The garden symbolizes in a special way the cultivation of our inner life and of our original unity with nature. By planting and cultivating a garden, we reaffirm our respect for and dependency on, but also our own special relationship to nature. We as human beings alone have this ability and this responsibility: to recognize and respect the natural conditions of our existence and to devote ourselves to their preservation and cultivation. By the act of its creation and by its ongoing cultivation, the cultivated garden becomes a place of recollection and retreat, a place to recover the strength which is sapped from the soul by the distractions of daily life, to renew our contact with our own nature and the natural world, to refresh our minds and hearts by the vision of beauty and order in our natural surroundings. To walk through the garden is to move along the path to our inner selves, to rediscover the myriad perspectives of our inner life, and to gradually regain the quiet inner attention capable of regenerating our spiritual and physical powers. The inner vision which achieve thereby is not egotistic, but inclusive and universal, since it is rooted in the natural conditions of life we all share and since the reawakening of our conciousness of those conditions naturally directs us toward our shared roots and common source. As such the garden is a vital building block of community and neighbourhood life and can contribute greatly to their rejuvenation and sustainance.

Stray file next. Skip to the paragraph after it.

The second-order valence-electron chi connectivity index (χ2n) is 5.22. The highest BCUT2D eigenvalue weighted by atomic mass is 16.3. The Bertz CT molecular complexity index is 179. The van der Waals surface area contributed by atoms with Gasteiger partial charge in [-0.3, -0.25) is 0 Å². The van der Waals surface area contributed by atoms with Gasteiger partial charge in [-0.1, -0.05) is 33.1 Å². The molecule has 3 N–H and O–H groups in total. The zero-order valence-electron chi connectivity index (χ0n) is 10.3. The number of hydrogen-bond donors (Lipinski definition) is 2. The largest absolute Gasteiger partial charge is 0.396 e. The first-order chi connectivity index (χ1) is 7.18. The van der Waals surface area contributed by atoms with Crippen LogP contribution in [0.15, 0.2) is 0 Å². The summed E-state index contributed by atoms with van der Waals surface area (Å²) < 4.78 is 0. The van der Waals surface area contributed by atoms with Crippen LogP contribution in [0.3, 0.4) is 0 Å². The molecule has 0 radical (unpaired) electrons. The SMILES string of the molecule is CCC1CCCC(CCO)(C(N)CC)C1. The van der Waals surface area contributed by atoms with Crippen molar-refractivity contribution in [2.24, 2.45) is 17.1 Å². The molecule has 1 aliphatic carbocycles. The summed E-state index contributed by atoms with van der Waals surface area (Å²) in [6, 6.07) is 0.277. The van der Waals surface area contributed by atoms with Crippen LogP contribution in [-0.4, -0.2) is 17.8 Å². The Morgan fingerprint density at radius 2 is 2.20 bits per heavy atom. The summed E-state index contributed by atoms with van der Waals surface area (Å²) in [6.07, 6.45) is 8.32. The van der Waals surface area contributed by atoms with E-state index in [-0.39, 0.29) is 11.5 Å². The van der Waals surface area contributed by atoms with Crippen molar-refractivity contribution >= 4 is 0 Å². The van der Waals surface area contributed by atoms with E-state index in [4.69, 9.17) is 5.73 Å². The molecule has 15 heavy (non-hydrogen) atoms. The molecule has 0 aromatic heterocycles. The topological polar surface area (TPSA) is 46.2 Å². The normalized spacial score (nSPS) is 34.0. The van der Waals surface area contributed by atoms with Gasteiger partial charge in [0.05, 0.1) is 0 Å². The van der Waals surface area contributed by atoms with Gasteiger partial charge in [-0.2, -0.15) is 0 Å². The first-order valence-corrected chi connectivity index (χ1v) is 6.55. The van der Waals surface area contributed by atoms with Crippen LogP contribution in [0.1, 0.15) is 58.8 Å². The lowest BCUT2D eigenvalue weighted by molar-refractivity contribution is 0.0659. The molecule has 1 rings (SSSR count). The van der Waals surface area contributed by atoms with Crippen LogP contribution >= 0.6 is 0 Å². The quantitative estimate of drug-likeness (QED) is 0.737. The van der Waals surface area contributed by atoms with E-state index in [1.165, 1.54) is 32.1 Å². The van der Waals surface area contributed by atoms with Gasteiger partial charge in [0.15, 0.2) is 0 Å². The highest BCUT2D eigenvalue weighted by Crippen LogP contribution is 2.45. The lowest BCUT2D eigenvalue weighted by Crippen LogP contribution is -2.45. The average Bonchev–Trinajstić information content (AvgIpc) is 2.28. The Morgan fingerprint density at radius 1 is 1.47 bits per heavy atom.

By reclaiming and cultivating a natural space in urban environment, the garden-walk contributes in an important way to education for sustainable living.

The proposal to create an Interfaith Garden-Walk of Peace and Tranquillity integrates these ideas and elements. It is modelled on gardens from a range of traditions and sources which have served a similar purpose, and finds special inspiration from traditional Japanese gardens.

Japanese gardens are a place for reflection, relaxation,  and contemplation, a place to reestablish one's inner connection to nature and the source of life. When one enters the garden, one leaves behind the noise, rush and confusion of daily life in the city and walks into a place that is peaceful and serene. In every direction, one is shielded from traffic and disorder, in every direction the view is lovely and varied.

As one strolls along the walk, the garden reveals itself in ever-changing perspectives.